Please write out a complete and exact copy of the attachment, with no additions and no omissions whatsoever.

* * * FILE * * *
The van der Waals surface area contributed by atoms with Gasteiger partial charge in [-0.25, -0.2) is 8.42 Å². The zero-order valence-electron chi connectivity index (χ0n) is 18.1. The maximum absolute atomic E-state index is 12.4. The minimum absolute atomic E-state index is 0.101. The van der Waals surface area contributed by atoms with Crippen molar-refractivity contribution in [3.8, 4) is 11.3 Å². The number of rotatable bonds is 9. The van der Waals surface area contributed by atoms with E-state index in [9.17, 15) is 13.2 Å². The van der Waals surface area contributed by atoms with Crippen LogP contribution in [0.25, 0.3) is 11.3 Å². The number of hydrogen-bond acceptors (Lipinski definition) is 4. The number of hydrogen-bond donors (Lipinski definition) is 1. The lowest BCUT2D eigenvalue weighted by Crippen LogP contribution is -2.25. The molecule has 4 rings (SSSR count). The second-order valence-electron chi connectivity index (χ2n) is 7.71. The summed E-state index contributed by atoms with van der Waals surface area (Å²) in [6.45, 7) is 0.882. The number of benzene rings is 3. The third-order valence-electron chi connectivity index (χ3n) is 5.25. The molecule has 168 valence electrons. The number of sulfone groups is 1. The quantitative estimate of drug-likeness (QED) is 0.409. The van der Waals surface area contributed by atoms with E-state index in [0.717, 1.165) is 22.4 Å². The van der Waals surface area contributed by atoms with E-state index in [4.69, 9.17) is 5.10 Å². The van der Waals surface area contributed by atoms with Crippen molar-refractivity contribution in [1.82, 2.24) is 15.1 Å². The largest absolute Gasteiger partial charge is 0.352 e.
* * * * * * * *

The van der Waals surface area contributed by atoms with Gasteiger partial charge in [-0.25, -0.2) is 8.42 Å². The zero-order valence-electron chi connectivity index (χ0n) is 18.1. The maximum absolute atomic E-state index is 12.4. The minimum absolute atomic E-state index is 0.101. The van der Waals surface area contributed by atoms with Crippen molar-refractivity contribution in [3.8, 4) is 11.3 Å². The number of rotatable bonds is 9. The van der Waals surface area contributed by atoms with E-state index in [9.17, 15) is 13.2 Å². The van der Waals surface area contributed by atoms with Crippen LogP contribution in [0.25, 0.3) is 11.3 Å². The number of hydrogen-bond acceptors (Lipinski definition) is 4. The number of hydrogen-bond donors (Lipinski definition) is 1. The lowest BCUT2D eigenvalue weighted by Crippen LogP contribution is -2.25. The molecule has 4 rings (SSSR count). The second-order valence-electron chi connectivity index (χ2n) is 7.71. The summed E-state index contributed by atoms with van der Waals surface area (Å²) in [6.45, 7) is 0.882. The number of benzene rings is 3. The third-order valence-electron chi connectivity index (χ3n) is 5.25. The molecule has 168 valence electrons. The number of sulfone groups is 1. The quantitative estimate of drug-likeness (QED) is 0.409. The van der Waals surface area contributed by atoms with E-state index in [0.717, 1.165) is 22.4 Å². The van der Waals surface area contributed by atoms with E-state index in [4.69, 9.17) is 5.10 Å². The van der Waals surface area contributed by atoms with Crippen molar-refractivity contribution in [1.82, 2.24) is 15.1 Å². The largest absolute Gasteiger partial charge is 0.352 e.